Friday, March 29, 2013

Simplifying Filing

The hardest part in having a proper, functioning filing system is developing the groundwork. It's easy enough to conceive a system, but unless it is ideal for your office and without the right supplies and storage options, it won't work. A good system not only gets the job done, it is simple, logical and effortless enough that you'll stick with it. The first step is making sure the right folders are in the right place every time.

The first thing to determine is how often files need to be retrieved. This can help determine whether an end tab or top tab system is right for you. Either way, this guide can help you find the folders you need. End tab filing systems stack on a shelf along the wall, making both the folders and their labels readily visible for everybody to access. These are perfect for reception areas, particularly at clinics or offices where all employees need to pull client files quickly.

Files that aren't recalled as often should go into hanging file systems. These are top tab folders that hang on rails built into most cabinets and pedestal files. Files meant for one employee or a household should go into a pedestal file that fits under the desk (frames are available for drawers without rails). General company files that everybody may need access to or that accumulate over time should go into a central filing cabinet.

Vertical filing cabinets take up less space but are harder to retrieve files- use these for archives that won't need to be recalled often. Since lateral files keep all files closer to the floor and are filed from side to side, they are easier to retrieve and should be used with items that are more likely to be needed again. While large stacks in a single folder may defeat the purpose of organizing papers, use box bottom folders when it's necessary. Box Bottom folders are reinforced at the bottom and will support more weight.

Files that a single user will refer to frequently shouldn't be stuffed into a cabinet at all, but that doesn't mean they can't be organized. Desktop file sorters or frames keep top-tab folders straight on the desk. Using hanging files here will make it even easier if these folders will eventually find their way into a cabinet.

With any of these options, labels are vital. Find hanging file folders that include tabs and inserts to keep them properly identified, while both top-tab and end-tab systems can benefit from color coded labels that make the right type of file easy to spot.

Friday, March 8, 2013

Shredders Simplified

For businesses of any size, shredding is a hassle. Every company has discarded information that needs to remain confidential, but the legal mandates for maintaining privacy are so strict that we grow to resent the need to render documents “unrecognizable or beyond reconstruction.” It leaves us wondering who's rooting through our trash and if our current shredding work is enough to guard against someone with enough free time and plenty of Scotch tape. There's time to spare for such paranoia, as feeding papers into a shredder is far more dull than anything involving loud, destructive machinery has any right to be.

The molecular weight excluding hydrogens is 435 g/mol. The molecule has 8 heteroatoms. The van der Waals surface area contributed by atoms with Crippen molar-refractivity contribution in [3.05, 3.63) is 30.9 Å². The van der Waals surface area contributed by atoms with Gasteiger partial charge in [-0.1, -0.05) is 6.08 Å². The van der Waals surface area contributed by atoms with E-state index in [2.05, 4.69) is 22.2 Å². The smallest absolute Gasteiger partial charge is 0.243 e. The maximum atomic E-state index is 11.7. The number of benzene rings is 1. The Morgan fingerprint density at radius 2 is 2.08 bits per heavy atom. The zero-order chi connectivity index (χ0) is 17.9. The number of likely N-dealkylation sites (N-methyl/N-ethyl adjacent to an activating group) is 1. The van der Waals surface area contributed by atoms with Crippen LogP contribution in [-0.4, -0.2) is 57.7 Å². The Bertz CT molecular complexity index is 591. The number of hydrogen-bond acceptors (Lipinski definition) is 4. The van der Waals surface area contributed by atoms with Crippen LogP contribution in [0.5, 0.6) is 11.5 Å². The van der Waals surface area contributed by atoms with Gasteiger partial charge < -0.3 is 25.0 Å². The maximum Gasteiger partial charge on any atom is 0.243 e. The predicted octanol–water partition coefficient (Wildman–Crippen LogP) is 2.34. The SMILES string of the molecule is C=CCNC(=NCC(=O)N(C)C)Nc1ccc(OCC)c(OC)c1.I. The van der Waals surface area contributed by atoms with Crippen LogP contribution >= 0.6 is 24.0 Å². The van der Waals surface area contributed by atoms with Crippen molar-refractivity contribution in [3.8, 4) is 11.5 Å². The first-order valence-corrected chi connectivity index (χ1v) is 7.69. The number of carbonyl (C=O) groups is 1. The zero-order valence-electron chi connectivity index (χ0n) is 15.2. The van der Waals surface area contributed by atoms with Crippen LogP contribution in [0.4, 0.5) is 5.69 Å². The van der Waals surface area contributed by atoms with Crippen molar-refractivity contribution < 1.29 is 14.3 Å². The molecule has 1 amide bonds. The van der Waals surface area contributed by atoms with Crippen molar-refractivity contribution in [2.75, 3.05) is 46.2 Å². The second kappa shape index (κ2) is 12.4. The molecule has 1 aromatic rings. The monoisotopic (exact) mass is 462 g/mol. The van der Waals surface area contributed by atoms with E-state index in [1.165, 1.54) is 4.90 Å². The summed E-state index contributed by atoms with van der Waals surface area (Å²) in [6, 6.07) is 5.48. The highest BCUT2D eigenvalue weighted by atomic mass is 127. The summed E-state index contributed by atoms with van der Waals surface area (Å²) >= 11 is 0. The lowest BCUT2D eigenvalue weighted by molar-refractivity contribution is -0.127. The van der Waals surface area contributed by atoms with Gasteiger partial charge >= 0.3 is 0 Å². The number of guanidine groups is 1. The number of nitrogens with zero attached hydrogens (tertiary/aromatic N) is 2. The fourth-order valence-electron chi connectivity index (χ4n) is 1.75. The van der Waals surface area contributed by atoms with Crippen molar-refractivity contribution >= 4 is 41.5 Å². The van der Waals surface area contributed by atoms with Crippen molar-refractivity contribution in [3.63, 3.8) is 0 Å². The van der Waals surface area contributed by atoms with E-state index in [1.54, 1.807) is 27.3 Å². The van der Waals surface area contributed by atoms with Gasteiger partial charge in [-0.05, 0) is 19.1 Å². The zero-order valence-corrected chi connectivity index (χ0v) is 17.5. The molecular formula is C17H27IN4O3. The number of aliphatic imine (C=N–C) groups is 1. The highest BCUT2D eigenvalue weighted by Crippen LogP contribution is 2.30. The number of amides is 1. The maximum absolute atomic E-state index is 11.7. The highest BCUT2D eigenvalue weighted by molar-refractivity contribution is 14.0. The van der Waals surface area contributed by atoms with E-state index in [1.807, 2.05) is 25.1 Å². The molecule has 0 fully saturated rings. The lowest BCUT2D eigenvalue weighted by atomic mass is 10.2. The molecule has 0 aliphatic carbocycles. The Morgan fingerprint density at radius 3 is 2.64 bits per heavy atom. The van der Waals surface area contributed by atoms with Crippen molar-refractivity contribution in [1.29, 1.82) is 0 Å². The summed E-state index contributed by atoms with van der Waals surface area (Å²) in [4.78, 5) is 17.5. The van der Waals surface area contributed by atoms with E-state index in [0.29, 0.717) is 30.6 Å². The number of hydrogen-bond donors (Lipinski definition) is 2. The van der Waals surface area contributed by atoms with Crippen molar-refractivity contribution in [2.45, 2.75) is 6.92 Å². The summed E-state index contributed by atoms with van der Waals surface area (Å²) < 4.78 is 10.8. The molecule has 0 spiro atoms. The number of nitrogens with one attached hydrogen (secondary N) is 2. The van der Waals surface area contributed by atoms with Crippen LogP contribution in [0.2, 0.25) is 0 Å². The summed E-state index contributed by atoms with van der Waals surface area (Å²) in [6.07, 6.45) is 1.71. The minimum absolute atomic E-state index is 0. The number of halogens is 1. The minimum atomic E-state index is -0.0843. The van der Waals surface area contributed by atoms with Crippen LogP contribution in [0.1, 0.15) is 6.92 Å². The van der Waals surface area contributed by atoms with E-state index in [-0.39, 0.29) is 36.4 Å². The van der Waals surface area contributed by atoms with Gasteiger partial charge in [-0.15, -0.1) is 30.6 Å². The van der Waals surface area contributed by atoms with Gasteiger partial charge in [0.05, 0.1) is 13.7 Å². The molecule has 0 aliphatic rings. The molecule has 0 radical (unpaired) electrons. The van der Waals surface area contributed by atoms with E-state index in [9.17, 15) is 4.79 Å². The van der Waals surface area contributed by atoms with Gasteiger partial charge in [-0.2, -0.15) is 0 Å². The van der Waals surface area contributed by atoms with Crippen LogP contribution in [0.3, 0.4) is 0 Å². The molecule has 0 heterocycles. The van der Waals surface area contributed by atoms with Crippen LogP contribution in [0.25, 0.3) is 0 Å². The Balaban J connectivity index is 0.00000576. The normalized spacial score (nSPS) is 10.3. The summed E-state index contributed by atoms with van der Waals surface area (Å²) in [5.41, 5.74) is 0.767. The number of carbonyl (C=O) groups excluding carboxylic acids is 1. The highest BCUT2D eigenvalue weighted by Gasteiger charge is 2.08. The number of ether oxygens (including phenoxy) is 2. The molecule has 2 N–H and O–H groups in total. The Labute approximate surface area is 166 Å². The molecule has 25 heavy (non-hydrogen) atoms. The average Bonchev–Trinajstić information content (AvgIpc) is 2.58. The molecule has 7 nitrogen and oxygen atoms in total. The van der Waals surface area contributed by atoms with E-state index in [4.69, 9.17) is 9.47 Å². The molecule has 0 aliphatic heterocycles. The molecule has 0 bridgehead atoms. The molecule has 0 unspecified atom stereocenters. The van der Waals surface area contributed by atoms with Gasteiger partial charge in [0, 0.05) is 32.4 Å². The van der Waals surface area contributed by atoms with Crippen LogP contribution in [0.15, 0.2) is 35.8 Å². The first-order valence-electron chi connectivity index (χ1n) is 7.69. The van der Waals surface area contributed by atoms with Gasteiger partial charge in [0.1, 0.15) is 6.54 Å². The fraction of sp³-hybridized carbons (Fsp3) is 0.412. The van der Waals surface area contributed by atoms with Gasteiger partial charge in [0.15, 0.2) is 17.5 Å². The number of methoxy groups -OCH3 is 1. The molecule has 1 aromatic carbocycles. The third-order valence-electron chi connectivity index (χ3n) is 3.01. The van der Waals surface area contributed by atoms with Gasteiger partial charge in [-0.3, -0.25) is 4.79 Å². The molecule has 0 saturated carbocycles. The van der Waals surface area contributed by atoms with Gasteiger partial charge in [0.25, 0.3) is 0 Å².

It is, however, a vital part of business and must be given proper consideration. The problem isn't that shredding is necessary. Companies open themselves up to identity theft, lawsuits and corporate espionage when the job isn't done. The problem is that failing to properly address a company's unique shredding needs is a waste of time and money. For example, one popular and easy solution is off-site shredding, where another company picks up your documents and shreds them for you. Not only can that be expensive, how secure can you really feel when something that you are responsible for destroying leaves your offices intact? If anything goes wrong, you're still on the hook for it.

Shredding documents internally offers peace of mind and is more affordable, but only if the shredders you purchase are suited for your needs. An insufficient shredder means that employees will spend far too much time feeding papers, emptying bins and dealing with jams. A low-end model that can be tossed under a desk for an individual to use isn't going to cover an entire department.

This buying guide helps you find the shredder that offers not only the right level of security for your business, but also the number of sheets that can be shred at a time. For a cross-cut shredder, units that can accept 10 sheets are fine for individual desks and households, 12-14 sheets are recommended for small offices, while larger offices and departments should use shredders that can handle 20-30 sheets at a time. Micro-cut shredders, which create very small particles and may be required for destroying extremely sensitive information, accept fewer sheets per pass.

To really save on labor, consider Swingline's Stack and Shred model, where up to 100 sheets can be inserted into the machine, which will lock them inside and shred them while an employee can go back to work. Other innovative options that may appeal to you are the strong high capacity shredders from Martin Yale's Intimus line, the jam prevention features developed by Fellowes, and the GoEcoLife series of shredders that are both functional and environmentally friendly.